Incomplete Zero

Completing the Nothingness

Friday, September 07, 2007

Zodiac: A Review

Hanfcrafted to Perfection
Se7en was gray, sharp, ominous and clever. Fight Club upped the ante: edgier, faster, gruesome and visceral. There were other films that came and went before, after and in between. With his latest, Zodiac, David Fincher has quite possibly, made his masterpiece.

Zodiac, a pseudonym under which a serial killer sent letters to San Francisco Chronicle, terrorized the city of San Francisco for about a decade since his first murders in 1969. The killer’s identity, though, remained unascertained. Zodiac, the movie, an intricately woven screenplay by James Vanderbilt based on two books by Robert Graysmith, who was actually a cartoonist at the Chronicle when the first of the letters arrived, is anything but a serial-killer movie. The object of Fincher’s obsession is not anything that is de rigueur in the genre, Se7en included: the gruesome murders, the ingenious method, the psychological motivation or the fear fuelled suspenseful build up to the climax where either the killer or Morgan Freeman wins. In fact, the murders are dispensed with within the first third of the film.

What Fincher is obsessed with is recreating the ambience of the 70’s San Francisco Chronicle office, the focal point of the action, and capturing the information and obsession in the hunt for the Zodiac as it passes, almost like an accursed spirit from one character to the other, both of which he does admirably well.

Most of the initial encounters take place in the faded yellow of the Chronicle office and Fincher brews the plot, the characters and the colours on a simmer. The extremely competent and eclectic combination of lead actors Robert Downey Jr. (Paul Avery), the crime reporter covering the Zodiac murders for the Chronicle, Mark Ruffalo (Dave Toschi), the investigating officer with the SFPD and Jake Gyllenhall (Robert Graysmith) takes turns carrying both the film and the investigation to its denouement but with enough skill to keep the actors in them beneath the surface of the film.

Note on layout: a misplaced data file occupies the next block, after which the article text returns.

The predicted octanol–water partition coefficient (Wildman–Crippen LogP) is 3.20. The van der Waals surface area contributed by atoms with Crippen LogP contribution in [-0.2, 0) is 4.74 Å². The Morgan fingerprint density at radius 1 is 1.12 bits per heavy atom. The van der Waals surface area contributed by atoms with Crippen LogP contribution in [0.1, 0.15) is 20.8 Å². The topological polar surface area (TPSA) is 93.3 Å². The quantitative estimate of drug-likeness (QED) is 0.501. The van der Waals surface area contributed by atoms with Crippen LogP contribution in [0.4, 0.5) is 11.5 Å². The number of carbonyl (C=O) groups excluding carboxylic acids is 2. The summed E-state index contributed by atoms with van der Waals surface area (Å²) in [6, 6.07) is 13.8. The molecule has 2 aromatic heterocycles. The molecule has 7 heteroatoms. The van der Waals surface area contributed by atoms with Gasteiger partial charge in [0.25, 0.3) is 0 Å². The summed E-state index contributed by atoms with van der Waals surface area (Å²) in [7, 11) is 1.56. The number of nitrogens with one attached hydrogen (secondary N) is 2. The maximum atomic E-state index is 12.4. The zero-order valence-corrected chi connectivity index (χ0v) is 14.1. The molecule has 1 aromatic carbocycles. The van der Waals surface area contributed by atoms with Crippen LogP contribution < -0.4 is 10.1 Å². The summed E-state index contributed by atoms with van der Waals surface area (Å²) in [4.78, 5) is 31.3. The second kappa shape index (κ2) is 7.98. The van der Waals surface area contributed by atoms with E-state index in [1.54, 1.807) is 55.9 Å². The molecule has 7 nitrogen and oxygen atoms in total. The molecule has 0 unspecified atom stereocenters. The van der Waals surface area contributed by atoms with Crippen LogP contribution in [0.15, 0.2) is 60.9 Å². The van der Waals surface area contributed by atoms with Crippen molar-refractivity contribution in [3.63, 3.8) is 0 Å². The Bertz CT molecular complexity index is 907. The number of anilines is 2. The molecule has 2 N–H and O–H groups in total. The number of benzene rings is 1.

Downey plays Avery effortlessly, almost like his alter ego, sliding and sashaying with nonchalant confidence and nicotine glibness. Mark Ruffalo embellishes his increasingly impressive resume through his most accomplished performance to date. But as good as Downey and Ruffalo are, it is Jake Gyllenhall in an almost inconspicuously nuanced performance that betters them both. But don’t expect Gyllenhall and Co. to sing paeans for their director. They have made no bones about their displeasure at having to, at times, give in excess of 70 takes.

Zodiac also happens to be the first film to be shot (Harris Savides) completely on a digital camera, the Thompson Viper Filmstream. Fincher says that getting to watch what he had just shot in full resolution made the process much less neurotic. The movie is expansive, dialogue driven, has a timeline of more than a decade and a half and a running time of 158 minutes. But such is Fincher’s mastery over his craft that the mood, tension and gravity do not slip even a single frame.
Zodiac breaking the mould of the serial killer genre, and even Fincher’s own oeuvre, is completely handcrafted. The raw talent for editing and visualization that gushed out of his body of work has finally crystallized into a mature command over the medium. It catapults Fincher closer to the rarefied league of directors who are venerated as auteurs.



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